Teapot Serves Up $3.5M Bid, Chicagoans Raise a Glass to Oilman’s Wine Cellar, and More Fresh News

Qianlong Seal mark and period rare turquoise-ground famille-rose ‘Hui Mountain Retreat’ teapot and cover, beautifully painted with a garden scene on one side and inscribed with an imperial poem on the other. Sold by Sotheby’s for $3,490,000 against a high estimate of $500,000. Image courtesy of Sotheby’s

Qianlong Seal mark and period rare turquoise-ground famille-rose ‘Hui Mountain Retreat’ teapot and cover, beautifully painted with a garden scene on one side and inscribed with an imperial poem on the other. Sold by Sotheby’s for $3,490,000 against a high estimate of $500,000. Image courtesy of Sotheby’s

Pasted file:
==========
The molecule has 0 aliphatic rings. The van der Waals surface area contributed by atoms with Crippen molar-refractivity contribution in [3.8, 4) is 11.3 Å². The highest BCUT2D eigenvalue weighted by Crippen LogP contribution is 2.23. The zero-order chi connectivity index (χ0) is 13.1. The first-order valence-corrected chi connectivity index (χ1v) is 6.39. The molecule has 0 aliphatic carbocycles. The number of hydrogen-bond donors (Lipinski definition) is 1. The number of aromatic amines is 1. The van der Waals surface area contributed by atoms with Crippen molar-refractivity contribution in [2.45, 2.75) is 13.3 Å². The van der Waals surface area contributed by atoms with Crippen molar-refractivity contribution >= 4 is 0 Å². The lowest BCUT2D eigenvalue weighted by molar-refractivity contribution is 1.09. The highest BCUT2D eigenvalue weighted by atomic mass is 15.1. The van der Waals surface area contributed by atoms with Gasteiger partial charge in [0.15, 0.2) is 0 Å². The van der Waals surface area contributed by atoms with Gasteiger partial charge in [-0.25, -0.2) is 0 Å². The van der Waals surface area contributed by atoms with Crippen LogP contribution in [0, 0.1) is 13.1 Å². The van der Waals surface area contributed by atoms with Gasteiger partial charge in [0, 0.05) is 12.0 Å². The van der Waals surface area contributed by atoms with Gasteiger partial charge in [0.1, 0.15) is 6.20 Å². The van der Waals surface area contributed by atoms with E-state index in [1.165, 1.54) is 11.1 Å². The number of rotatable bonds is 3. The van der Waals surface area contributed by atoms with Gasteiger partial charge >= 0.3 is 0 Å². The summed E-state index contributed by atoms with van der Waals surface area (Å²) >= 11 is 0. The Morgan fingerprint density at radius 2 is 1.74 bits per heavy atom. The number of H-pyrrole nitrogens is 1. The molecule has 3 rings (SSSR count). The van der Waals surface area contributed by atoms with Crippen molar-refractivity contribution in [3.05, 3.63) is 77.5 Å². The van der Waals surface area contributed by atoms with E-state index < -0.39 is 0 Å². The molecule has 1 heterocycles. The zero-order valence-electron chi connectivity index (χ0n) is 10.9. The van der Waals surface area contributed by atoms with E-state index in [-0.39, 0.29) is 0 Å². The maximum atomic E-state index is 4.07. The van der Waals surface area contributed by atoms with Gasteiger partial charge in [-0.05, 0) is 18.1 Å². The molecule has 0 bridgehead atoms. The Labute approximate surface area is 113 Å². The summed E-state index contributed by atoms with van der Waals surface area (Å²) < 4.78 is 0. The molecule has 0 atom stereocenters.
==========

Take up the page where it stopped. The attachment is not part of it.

News and updates from around the arts and auction community:

  • Tea is apparently much more enjoyable when poured from a $3.5 million pot. That’s what one buyer paid for one of only two known Qianlong Dynasty teapots of its type. [Read more from The Irish Times]
  • The best argument for buying contemporary art because you like it and not because it might increase in value is this: it might go DOWN in value. [Read more from Bloomberg News]
  • The late billionaire oil and gas magnate Aubrey McClendon drank no wine before its time. His astute knowledge of rare vintages was acknowledged by fellow collectors at an $8.4 million auction of his wine collection in Chicago. [Read more from The Chicago Tribune]
  • When a landlord in England closed a pub and reopened it as an antique shop, locals reacted swiftly. But the owner says his antiques venture will be more profitable than serving up lager and pub grub. Read more from the Brighton & Hove Independent]

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